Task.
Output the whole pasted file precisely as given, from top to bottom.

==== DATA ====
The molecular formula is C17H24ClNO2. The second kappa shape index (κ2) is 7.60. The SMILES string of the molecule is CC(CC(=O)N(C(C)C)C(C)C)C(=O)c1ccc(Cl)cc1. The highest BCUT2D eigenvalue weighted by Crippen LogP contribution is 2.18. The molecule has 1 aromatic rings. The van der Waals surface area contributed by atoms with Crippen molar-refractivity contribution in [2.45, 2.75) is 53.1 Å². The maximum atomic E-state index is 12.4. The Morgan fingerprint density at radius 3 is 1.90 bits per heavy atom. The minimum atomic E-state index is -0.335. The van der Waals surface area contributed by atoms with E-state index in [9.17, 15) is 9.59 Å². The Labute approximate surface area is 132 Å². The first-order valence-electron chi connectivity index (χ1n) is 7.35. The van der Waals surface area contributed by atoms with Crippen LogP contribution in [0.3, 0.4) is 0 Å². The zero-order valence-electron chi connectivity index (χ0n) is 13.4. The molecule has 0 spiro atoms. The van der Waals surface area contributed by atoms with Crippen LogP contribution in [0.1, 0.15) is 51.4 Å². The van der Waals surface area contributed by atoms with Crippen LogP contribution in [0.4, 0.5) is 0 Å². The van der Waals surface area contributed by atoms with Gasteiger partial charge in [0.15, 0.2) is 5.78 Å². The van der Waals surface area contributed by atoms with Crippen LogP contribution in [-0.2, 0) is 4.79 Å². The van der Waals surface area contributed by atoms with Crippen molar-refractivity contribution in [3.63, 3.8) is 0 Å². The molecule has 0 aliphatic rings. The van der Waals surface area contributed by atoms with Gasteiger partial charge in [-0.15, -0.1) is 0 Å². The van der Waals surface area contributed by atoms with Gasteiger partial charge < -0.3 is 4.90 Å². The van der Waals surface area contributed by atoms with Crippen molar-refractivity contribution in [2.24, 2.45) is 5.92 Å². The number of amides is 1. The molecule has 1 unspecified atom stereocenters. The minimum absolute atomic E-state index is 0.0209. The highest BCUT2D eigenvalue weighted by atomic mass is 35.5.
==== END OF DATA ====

The molecular formula is C17H24ClNO2. The second kappa shape index (κ2) is 7.60. The SMILES string of the molecule is CC(CC(=O)N(C(C)C)C(C)C)C(=O)c1ccc(Cl)cc1. The highest BCUT2D eigenvalue weighted by Crippen LogP contribution is 2.18. The molecule has 1 aromatic rings. The van der Waals surface area contributed by atoms with Crippen molar-refractivity contribution in [2.45, 2.75) is 53.1 Å². The maximum atomic E-state index is 12.4. The Morgan fingerprint density at radius 3 is 1.90 bits per heavy atom. The minimum atomic E-state index is -0.335. The van der Waals surface area contributed by atoms with E-state index in [9.17, 15) is 9.59 Å². The Labute approximate surface area is 132 Å². The first-order valence-electron chi connectivity index (χ1n) is 7.35. The van der Waals surface area contributed by atoms with Crippen LogP contribution in [0.3, 0.4) is 0 Å². The zero-order valence-electron chi connectivity index (χ0n) is 13.4. The molecule has 0 spiro atoms. The van der Waals surface area contributed by atoms with Crippen LogP contribution in [0.1, 0.15) is 51.4 Å². The van der Waals surface area contributed by atoms with Crippen LogP contribution in [0.4, 0.5) is 0 Å². The van der Waals surface area contributed by atoms with Gasteiger partial charge in [0.15, 0.2) is 5.78 Å². The van der Waals surface area contributed by atoms with Crippen LogP contribution in [-0.2, 0) is 4.79 Å². The van der Waals surface area contributed by atoms with Crippen molar-refractivity contribution in [3.63, 3.8) is 0 Å². The molecule has 0 aliphatic rings. The van der Waals surface area contributed by atoms with Gasteiger partial charge in [-0.15, -0.1) is 0 Å². The van der Waals surface area contributed by atoms with Gasteiger partial charge < -0.3 is 4.90 Å². The van der Waals surface area contributed by atoms with Crippen molar-refractivity contribution in [2.24, 2.45) is 5.92 Å². The number of amides is 1. The molecule has 1 unspecified atom stereocenters. The minimum absolute atomic E-state index is 0.0209. The highest BCUT2D eigenvalue weighted by atomic mass is 35.5.